(CNS): For the first time ever, the United Nations General Assembly will hold a Non-communicable Disease (NCD) Summit involving Heads of State, in September 2011, to address the threat posed by NCDs to low- and middle-income countries (LMICs). The UN General Assembly [unanimous] decision was congratulated by the World Heart Federation, International Diabetes Federation (IDF), International Union Against Cancer (UICC) and the International Union Against Tuberculosis and Lung Disease (The Union).
This alliance of nongovernmental organizations (NGOs) represents the four diseases – cardiovascular disease, diabetes, cancer and chronic respiratory diseases – that are responsible for 35 million annual deaths globally, 80% of which occur in LMICs. The alliance has been at the forefront of advocacy efforts to ensure the rising burden of NCDs was addressed in the global health and development agendas.
The World Heart Federation, IDF, UICC and The Union together represent 882 member associations in more than 170 countries. By mobilizing their member networks and working with the World Health Organization's (WHO) NCDnet as well as other key organizations such as the Global Alliance on Respiratory Diseases and the Framework Convention Alliance they are one step closer to ensuring NCDs get the urgent attention they deserve, including a greater national focus, an integrated health-systems approach and allocation of essential funding. This will result in millions of lives being saved and a reversal in damaging social and economic effects.
The UN NCD Summit involving Heads of State [to be held in September 2011], will bring together government representatives from both overseas aid donor countries and LMICs with public health experts from around the world. They will discuss solutions to the growing danger posed by NCDs, and agree what action needs to be taken. The NCD alliance will support WHO in catalysing this process. There have only been 28 such summits in UN history which highlights the significance of the decision and the magnitude of the problem. The NCD alliance requests that member states invest the necessary resources to guarantee successful implementation.
"We know how to save lives, and tackle the damaging social and economic impact of noncommunicable diseases. This NCD Summit is urgently needed to agree on concrete global actions to address these diseases and their repercussions," said Professor Pekka Puska, President of the World Heart Federation.
The WHO estimates that global deaths from NCDs will continue to rise over the next 10 years, with the African region expected to see the highest relative increase (27%). An increasing body of evidence shows that the impact of NCDs on individuals, communities, and countries is undermining the achievement of the Millennium Development Goals (MDGs). The omission of NCD indicators from the MDGs has been a critical barrier to securing donor funding for NCDs, which cause 14 million premature deaths every year in LMICs.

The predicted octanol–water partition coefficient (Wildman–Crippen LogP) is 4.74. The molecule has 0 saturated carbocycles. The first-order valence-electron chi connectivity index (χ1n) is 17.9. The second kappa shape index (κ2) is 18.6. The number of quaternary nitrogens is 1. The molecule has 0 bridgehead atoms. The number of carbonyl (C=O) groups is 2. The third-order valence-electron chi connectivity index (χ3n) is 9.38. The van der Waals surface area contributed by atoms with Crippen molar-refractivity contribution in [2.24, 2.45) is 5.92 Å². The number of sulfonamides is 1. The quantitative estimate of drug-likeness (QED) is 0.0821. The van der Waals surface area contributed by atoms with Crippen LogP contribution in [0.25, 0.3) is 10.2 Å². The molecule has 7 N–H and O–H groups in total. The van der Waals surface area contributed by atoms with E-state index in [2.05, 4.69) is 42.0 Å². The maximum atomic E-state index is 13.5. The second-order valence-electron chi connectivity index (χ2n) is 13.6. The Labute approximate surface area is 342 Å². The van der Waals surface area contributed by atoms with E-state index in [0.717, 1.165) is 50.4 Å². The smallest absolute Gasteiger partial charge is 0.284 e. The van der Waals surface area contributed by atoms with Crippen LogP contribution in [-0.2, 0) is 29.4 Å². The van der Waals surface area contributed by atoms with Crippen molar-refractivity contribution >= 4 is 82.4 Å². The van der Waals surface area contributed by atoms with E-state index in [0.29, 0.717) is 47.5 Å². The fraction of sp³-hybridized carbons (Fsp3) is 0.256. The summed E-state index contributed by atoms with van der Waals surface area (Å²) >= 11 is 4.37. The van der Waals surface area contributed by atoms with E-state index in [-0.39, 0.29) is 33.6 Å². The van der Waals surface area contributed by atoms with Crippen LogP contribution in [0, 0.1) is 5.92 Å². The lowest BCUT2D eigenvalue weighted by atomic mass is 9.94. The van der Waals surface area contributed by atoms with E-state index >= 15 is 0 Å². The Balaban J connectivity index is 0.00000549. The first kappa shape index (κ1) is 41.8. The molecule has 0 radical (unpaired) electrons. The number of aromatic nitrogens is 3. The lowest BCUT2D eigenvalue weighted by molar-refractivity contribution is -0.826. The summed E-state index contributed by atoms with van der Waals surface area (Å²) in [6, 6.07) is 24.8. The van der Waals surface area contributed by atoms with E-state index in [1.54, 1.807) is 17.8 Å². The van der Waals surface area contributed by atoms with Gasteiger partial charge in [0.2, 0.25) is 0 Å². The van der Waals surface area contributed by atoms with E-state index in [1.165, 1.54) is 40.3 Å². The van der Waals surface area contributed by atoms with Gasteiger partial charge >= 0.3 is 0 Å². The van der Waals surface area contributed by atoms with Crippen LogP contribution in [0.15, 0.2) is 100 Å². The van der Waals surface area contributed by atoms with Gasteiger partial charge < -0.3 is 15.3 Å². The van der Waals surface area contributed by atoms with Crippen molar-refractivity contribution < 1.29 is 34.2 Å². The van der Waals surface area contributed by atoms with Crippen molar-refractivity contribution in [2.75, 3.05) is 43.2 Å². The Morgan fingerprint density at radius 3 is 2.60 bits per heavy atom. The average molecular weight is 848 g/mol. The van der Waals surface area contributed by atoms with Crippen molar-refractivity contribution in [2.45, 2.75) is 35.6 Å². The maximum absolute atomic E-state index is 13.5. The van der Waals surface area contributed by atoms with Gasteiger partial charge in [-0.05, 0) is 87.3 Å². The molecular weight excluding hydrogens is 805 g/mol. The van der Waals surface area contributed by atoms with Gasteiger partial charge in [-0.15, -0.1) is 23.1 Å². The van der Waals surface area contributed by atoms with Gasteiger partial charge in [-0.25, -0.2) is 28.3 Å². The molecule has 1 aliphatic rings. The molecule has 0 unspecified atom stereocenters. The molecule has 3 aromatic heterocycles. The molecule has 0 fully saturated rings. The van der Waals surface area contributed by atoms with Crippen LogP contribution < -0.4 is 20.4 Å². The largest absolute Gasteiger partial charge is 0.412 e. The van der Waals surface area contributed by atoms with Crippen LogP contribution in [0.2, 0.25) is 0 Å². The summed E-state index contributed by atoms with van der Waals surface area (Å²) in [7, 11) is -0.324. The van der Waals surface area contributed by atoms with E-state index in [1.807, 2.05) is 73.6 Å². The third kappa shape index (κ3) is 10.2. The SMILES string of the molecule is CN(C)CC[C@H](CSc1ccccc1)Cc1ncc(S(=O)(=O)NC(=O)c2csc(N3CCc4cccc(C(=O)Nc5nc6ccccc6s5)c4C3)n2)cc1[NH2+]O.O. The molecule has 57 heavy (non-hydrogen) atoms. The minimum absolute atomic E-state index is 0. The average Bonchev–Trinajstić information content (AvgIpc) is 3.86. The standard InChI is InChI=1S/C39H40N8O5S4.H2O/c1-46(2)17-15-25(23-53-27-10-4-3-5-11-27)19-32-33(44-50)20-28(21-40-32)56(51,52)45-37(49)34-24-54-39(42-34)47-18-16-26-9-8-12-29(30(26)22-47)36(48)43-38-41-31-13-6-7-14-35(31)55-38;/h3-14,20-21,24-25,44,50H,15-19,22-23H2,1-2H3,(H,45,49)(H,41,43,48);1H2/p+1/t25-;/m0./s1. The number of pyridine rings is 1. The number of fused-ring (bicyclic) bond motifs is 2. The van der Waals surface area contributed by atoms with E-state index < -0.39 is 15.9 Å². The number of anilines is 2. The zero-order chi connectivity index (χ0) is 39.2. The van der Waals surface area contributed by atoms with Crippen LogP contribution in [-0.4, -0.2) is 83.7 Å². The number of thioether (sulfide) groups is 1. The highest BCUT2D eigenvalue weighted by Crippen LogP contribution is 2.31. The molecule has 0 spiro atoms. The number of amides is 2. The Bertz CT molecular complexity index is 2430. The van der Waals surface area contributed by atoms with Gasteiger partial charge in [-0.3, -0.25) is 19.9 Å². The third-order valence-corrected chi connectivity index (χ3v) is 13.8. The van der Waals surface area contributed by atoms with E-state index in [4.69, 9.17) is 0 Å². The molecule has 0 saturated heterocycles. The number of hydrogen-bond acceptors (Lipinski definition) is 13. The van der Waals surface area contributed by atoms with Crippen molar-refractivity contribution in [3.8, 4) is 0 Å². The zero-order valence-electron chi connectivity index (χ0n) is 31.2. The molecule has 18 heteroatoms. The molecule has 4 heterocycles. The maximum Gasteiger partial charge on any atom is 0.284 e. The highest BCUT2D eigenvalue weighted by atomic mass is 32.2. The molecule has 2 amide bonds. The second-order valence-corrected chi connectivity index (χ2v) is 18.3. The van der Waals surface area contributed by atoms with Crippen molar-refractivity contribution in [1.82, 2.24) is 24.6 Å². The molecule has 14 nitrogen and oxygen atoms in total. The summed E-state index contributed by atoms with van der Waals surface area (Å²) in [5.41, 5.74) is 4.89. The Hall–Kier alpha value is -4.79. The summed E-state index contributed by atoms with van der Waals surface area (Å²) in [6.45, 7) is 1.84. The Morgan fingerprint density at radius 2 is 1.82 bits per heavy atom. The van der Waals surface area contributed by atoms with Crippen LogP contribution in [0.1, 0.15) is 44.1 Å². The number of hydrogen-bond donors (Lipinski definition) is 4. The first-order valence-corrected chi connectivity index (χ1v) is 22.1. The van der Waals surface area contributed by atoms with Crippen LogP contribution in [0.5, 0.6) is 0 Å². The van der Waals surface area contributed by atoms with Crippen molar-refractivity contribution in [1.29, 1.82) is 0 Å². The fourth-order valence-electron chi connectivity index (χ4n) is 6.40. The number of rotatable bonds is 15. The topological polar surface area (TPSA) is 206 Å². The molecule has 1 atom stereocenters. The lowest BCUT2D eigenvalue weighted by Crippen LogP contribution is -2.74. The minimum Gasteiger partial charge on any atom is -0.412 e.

"Building on the foundation laid by the 2006 UN resolution on diabetes, we welcome the UN decision to hold a NCD Summit and support a wide consultation of the NCD community to ensure that the meeting produces concrete outcomes. We also need further research so that we can estimate the costs and cost-effectiveness of national interventions that are required to address NCDs," said Professor Jean Claude Mbanya, President of the IDF. "It is critical to ensure that NCD interventions are integrated into national health systems."
"Now that the UN has decided to focus on the actions that need to be taken at country level, it is time for all those involved in tackling noncommunicable diseases to act," said Professor David Hill, President of the UICC. "Together, we know what needs to be done. With the right resources and political support, we will soon see rapid progress."
"By working together, our organizations have shown how effective integrated action, rather than a silo approach, can be to achieving common goals," said Dr S. Bertel Squire, President of The Union. "We are now one step closer to dealing with a global health emergency that disproportionately affects the poor and to preventing millions of unnecessary deaths each year." (CNS)
- Citizen News Service (CNS) – www.citizen-news.org
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